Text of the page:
Immunization with an experimental anti-cocaine vaccine resulted in a substantial reduction in cocaine use in 38 percent of vaccinated patients in a clinical trial supported by the National Institute on Drug Abuse (NIDA), a component of the National Institutes of Health. The study, published in the October issue of the Archives of General Psychiatry, is the first successful, placebo-controlled demonstration of a vaccine against an illicit drug of abuse.
"The results of this study represent a promising step toward an effective medical treatment for cocaine addiction," said NIDA Director Dr. Nora Volkow." Provided that larger follow-up studies confirm its safety and efficacy, this vaccine would offer a valuable new approach to treating cocaine addiction, for which no FDA-approved medication is currently available."
Like vaccines against infectious diseases such as measles and influenza, the anti-cocaine vaccine stimulates the immune system to produce antibodies. Unlike antibodies against infectious diseases, which destroy or deactivate the disease-causing agents, anti-cocaine antibodies attach themselves to cocaine molecules in the blood, preventing them from passing through the blood-brain barrier. By preventing the drug’s entry into the brain, the vaccine inhibits or blocks the cocaine-induced euphoria.
This study included 115 patients from a methadone maintenance program who were randomly assigned to receive the anti-cocaine vaccine or a placebo (inactive) vaccine. Participants were recruited from a methadone maintenance program because their retention rates are substantially better than programs focused primarily on treatment for cocaine abuse. Participants in both groups received five vaccinations over a 12-week period and were followed for an additional 12 weeks. All participants also took part in weekly relapse-prevention therapy sessions with a trained substance abuse counselor, had their blood tested for antibodies to cocaine, and had their urine tested three times a week for the presence of opioids and cocaine.
Participants differed in the levels of antibodies generated in response to vaccination. Thirty-eight percent attained blood levels of anti-cocaine antibodies thought to be sufficient to block cocaine's euphoric effects. During weeks 9 to 16 (when antibody levels peaked), these participants had significantly more cocaine-free urines than those who received the placebo or those with active vaccine but low levels of anti-cocaine antibodies. Participants with the highest antibody levels had the greatest reductions in cocaine use. No serious adverse effects were associated with vaccine treatment.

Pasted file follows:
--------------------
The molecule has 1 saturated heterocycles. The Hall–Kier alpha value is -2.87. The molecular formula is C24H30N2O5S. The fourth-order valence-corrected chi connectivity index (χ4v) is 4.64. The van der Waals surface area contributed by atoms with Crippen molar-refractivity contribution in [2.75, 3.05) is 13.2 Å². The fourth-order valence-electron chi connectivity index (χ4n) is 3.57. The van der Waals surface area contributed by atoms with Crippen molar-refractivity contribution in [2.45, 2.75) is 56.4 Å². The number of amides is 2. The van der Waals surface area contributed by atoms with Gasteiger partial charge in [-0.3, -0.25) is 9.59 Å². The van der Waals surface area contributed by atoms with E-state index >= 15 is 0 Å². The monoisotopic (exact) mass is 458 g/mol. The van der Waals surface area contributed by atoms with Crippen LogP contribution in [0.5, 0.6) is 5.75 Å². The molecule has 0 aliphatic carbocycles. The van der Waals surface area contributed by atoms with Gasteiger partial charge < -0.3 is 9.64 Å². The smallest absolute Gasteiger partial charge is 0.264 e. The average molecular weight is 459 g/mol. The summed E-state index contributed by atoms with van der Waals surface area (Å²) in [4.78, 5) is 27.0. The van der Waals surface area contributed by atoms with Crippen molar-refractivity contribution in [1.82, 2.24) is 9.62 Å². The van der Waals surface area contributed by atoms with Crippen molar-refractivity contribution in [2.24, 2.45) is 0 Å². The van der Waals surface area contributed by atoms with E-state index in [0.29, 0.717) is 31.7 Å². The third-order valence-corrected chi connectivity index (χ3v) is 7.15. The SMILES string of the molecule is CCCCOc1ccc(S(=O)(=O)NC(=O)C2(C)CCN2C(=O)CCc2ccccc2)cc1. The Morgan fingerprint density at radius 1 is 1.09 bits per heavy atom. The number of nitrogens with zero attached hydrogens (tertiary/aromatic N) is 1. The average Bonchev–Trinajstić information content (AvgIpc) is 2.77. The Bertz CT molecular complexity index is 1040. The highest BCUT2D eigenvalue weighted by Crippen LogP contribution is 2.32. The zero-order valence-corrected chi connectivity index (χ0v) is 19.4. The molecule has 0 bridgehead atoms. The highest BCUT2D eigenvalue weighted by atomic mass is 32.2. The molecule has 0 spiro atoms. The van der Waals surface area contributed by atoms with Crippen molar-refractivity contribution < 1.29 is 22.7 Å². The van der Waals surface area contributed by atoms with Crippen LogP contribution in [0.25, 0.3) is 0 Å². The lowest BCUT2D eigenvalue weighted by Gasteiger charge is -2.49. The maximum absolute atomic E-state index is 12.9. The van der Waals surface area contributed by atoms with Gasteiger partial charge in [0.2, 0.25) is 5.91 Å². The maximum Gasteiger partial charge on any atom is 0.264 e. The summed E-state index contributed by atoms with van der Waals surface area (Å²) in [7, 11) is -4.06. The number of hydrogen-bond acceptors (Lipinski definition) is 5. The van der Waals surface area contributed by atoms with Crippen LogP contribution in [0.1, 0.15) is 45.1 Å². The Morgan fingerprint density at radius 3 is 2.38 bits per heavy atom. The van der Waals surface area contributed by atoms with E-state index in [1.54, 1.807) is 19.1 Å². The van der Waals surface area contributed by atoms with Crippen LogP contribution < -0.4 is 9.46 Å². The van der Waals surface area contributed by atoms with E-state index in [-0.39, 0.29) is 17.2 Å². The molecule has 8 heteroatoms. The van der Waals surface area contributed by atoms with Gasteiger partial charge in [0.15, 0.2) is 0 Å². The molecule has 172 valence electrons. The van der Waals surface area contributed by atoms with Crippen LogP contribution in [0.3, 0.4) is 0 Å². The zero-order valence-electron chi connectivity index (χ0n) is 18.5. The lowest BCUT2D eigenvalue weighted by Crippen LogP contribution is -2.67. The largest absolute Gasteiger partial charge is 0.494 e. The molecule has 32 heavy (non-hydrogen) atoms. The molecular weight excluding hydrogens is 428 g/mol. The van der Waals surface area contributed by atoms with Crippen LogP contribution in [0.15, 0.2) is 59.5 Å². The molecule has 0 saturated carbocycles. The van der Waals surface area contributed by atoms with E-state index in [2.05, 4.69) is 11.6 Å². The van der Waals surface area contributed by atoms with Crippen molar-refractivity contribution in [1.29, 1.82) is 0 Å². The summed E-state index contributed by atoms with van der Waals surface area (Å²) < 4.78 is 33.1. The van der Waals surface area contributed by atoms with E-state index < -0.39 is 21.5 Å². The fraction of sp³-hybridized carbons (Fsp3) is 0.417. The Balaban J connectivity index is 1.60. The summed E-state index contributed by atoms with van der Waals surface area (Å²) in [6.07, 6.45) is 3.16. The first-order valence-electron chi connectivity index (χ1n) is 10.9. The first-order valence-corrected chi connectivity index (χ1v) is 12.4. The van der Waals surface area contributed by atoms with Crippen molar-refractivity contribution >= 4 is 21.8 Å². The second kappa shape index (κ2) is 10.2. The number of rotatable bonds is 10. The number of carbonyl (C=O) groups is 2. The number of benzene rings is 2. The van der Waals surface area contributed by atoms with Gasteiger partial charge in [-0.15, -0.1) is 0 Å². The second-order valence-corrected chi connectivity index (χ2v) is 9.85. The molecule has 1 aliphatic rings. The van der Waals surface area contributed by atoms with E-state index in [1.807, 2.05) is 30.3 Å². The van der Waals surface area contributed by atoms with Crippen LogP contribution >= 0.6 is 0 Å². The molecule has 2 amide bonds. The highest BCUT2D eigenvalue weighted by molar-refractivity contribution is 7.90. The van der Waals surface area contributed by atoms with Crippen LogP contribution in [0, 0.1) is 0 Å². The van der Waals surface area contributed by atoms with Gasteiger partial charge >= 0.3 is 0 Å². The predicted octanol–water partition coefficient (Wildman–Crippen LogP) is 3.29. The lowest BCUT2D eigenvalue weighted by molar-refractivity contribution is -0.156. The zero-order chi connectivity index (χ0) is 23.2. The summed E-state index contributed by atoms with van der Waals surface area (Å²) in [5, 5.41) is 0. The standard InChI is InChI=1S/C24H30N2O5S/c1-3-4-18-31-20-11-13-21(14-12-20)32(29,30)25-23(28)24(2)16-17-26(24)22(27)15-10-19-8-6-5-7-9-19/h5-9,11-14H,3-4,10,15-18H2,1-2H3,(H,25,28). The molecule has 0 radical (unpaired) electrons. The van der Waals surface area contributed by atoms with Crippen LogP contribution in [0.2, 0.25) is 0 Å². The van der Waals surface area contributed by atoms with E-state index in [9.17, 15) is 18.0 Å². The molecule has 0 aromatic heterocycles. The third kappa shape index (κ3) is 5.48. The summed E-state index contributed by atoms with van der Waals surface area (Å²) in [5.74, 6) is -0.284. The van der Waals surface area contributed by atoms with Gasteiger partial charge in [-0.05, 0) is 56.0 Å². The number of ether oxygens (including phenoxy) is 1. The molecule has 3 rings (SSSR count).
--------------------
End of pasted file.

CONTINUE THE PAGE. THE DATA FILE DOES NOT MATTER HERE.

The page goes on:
"Fifty-three percent of participants in the high-antibody group were abstinent from cocaine more than half the time during weeks 8 to 20, compared with only 23 percent of participants with lower levels of antibodies," said Thomas Kosten, M.D., of Baylor College of Medicine in Houston, the study's principal investigator.
"In this study immunization did not achieve complete abstinence from cocaine use," added Dr. Kosten. "Previous research has shown, however, that a reduction in use is associated with a significant improvement in cocaine abusers’ social functioning and thus is therapeutically meaningful."
Dr. Kosten led the study in collaboration with colleagues from Yale University School of Medicine, the Connecticut Veterans Administration (VA) Healthcare System, Baylor College of Medicine, and the Michael E. DeBakey VA Medical Center.
The National Institute on Drug Abuse is a component of the National Institutes of Health, U.S. Department of Health and Human Services. NIDA supports most of the world's research on the health aspects of drug abuse and addiction. The Institute carries out a large variety of programs to inform policy and improve practice. Fact sheets on the health effects of drugs of abuse and information on NIDA research and other activities can be found on the NIDA home page at www.drugabuse.gov. To order publications in English or Spanish, call NIDA's new DrugPubs research dissemination center at 1-877-NIDA-NIH or 240-645-0228 (TDD) or fax or email requests to 240-645-0227 or [email protected]. Online ordering is available at http://drugpubs.drugabuse.gov.